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Investment Analysis and Portfolio

Management

8

First Canadian Edition
By Reilly, Brown, Hedges, Chang

Chapter 8
Economic & Industry Analysis



An Overview of the Valuation Process
Why a Three-Step Valuation Process?
Economic Analysis
Industry Analysis

Copyright © 2010 by Nelson Education Ltd.

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An Overview of the Valuation Process
• Two General Approaches
• Top-down, three-step approach
• Bottom-up, stock valuation, stock picking
approach
• The difference between the two approaches is the
perceived importance of economic and industry
influence on individual firms and stocks
• Both of these approaches can be implemented by
either fundamentalists or technicians

Copyright © 2010 by Nelson Education Ltd.

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An Overview of the Valuation Process • Three-Step TopDown Process • First examine the influence of the general economy on all firms and the security markets • Then analyze the prospects for various global industries with the best outlooks in this economic environment Copyright © 2010 by Nelson Education Ltd. 8-4 .

An Overview of the Valuation Process • Finally turn to the analysis of individual firms in the preferred industries and to the common stock of these firms. 8-5 . Copyright © 2010 by Nelson Education Ltd.

8-6 . can encourage spending • Monetary policy though controlling money supply growth or interest rate therefore affects all segments of an economy and that economy’s relationship with other economies Continued… Copyright © 2010 by Nelson Education Ltd. such as tax credits or tax cuts.Why a Three-Step Valuation Approach? • General Economic Influences • Fiscal policy initiatives.

political upheavals in foreign countries. 8-7 .Why a Three-Step Valuation Approach? • General Economic Influences • Inflation causes changes the spending and savings behaviour of consumers and corporations • Other events such as war. or international monetary devaluations exert strong effects on the economies Copyright © 2010 by Nelson Education Ltd.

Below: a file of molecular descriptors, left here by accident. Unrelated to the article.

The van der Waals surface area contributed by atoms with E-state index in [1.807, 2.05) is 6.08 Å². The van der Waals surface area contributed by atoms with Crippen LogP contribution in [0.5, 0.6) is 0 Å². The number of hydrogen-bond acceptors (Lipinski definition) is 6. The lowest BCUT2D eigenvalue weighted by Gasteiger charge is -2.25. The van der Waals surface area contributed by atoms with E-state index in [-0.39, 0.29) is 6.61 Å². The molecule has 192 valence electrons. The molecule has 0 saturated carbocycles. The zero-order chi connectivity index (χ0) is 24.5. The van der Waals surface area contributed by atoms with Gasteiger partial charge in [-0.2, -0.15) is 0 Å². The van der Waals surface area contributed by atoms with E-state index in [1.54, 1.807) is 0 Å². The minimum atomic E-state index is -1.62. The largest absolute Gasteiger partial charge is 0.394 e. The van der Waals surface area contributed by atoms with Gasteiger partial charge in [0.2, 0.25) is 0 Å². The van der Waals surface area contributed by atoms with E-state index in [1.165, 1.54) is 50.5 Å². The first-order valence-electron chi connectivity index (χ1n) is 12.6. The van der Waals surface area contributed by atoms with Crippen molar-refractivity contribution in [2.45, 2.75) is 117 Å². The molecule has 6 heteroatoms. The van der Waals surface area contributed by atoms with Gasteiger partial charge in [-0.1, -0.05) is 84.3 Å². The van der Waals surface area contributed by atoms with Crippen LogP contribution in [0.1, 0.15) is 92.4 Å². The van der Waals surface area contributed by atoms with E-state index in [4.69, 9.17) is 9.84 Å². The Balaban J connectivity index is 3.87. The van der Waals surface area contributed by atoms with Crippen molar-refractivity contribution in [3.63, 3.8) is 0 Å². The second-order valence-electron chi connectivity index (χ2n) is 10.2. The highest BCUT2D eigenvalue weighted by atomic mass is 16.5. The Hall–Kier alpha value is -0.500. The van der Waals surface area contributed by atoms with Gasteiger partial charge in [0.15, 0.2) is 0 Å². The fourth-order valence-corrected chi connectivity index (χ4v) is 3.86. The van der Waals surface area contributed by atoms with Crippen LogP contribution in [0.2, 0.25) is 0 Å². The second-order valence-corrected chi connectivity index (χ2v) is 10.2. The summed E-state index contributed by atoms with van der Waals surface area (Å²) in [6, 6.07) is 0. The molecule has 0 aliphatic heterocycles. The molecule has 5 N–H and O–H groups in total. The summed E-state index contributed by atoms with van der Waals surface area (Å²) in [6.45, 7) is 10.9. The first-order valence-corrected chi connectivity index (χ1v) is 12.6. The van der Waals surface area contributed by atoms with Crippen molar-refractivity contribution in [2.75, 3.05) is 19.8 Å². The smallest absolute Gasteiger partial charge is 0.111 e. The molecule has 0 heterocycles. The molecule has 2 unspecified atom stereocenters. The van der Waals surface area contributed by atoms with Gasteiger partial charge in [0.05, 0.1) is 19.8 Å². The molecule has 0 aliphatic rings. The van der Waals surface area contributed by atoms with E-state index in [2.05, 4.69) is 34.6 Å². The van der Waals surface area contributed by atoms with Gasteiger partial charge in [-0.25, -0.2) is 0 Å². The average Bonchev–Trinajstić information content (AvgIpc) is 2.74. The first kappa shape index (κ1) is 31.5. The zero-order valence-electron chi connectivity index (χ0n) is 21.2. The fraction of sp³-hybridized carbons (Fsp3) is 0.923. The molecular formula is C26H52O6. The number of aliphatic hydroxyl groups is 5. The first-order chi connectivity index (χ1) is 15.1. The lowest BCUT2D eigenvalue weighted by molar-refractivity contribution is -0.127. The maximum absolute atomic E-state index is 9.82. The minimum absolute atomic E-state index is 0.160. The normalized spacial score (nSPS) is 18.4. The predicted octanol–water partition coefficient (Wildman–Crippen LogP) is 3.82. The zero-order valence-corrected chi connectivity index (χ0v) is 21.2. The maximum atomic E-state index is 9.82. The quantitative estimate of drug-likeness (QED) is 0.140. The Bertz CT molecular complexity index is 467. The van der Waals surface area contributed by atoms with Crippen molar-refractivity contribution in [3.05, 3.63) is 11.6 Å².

8-8 .Why a Three-Step Valuation Approach? • Industry Influences • Identify global industries that will prosper or suffer in the long run or during the expected near-term economic environment • Different industries react to economic changes at different points in the business cycle Continued… Copyright © 2010 by Nelson Education Ltd.

8-9 .Why a Three-Step Valuation Approach? • Industry Influences • Alternative industries have different responses to the business cycle • Demographic factor and international exposure will also have different impacts on different types of industries Copyright © 2010 by Nelson Education Ltd.

Why a Three-Step Valuation Approach? • Company Analysis • The purpose of company analysis to identify the best companies in a promising industry • This involves examining a firm’s past performance. its future prospects Continued… Copyright © 2010 by Nelson Education Ltd. but more important. 8-10 .

Why a Three-Step Valuation Approach? • Company Analysis • It needs to compare the estimated intrinsic value to the prevailing market price of the firm’s stock and decide whether its stock is a good investment • The final goal is to select the best stock within a desirable industry and include it in your portfolio based on its relationship (correlation) with all other assets in your portfolio Copyright © 2010 by Nelson Education Ltd. 8-11 .

or production Copyright © 2010 by Nelson Education Ltd. 8-12 . income.Does the Three Step Process Work? • Studies indicate that most changes in an individual firm’s earnings can be attributed to changes in aggregate corporate earnings and changes in the firm’s industry • Studies have also found a relationship between aggregate stock prices and various economic series such as employment.

alternative industries. 8-13 . and individual stocks showed that most of the changes in rates of return for individual stock could be explained by changes in the rates of return for the aggregate stock market and the stock’s industry Copyright © 2010 by Nelson Education Ltd.Does the Three Step Process Work? • An analysis of the relationship between rates of return for the aggregate stock market.

Economic Analysis: Understanding Business Cycles • Leading Indicators: Economic series that usually reach peaks or troughs before corresponding peaks or troughs in aggregate economy activity Copyright © 2010 by Nelson Education Ltd. 8-14 .

8-15 .Economic Analysis: Understanding Business Cycles • Coincident Indicators: • Economic series that have peaks and troughs that roughly coincide with the peaks and troughs in the business cycle • Lagging Indicators: • Economic series that experience their peaks and troughs after those of the aggregate economy Copyright © 2010 by Nelson Education Ltd.

8-16 .Economic Analysis: Composite Leading Indicator Series • Developed by Statistics Canada • Overall gauge of the future direction of the Canadian economy Copyright © 2010 by Nelson Education Ltd.

8-17 .Economic Analysis: Money Supply • Friedman and Schwartz (1963) showed: • Declines in the rate of growth of the money supply have preceded business contraction • Increases in the rate of growth of the money supply have preceded economic expansions Copyright © 2010 by Nelson Education Ltd.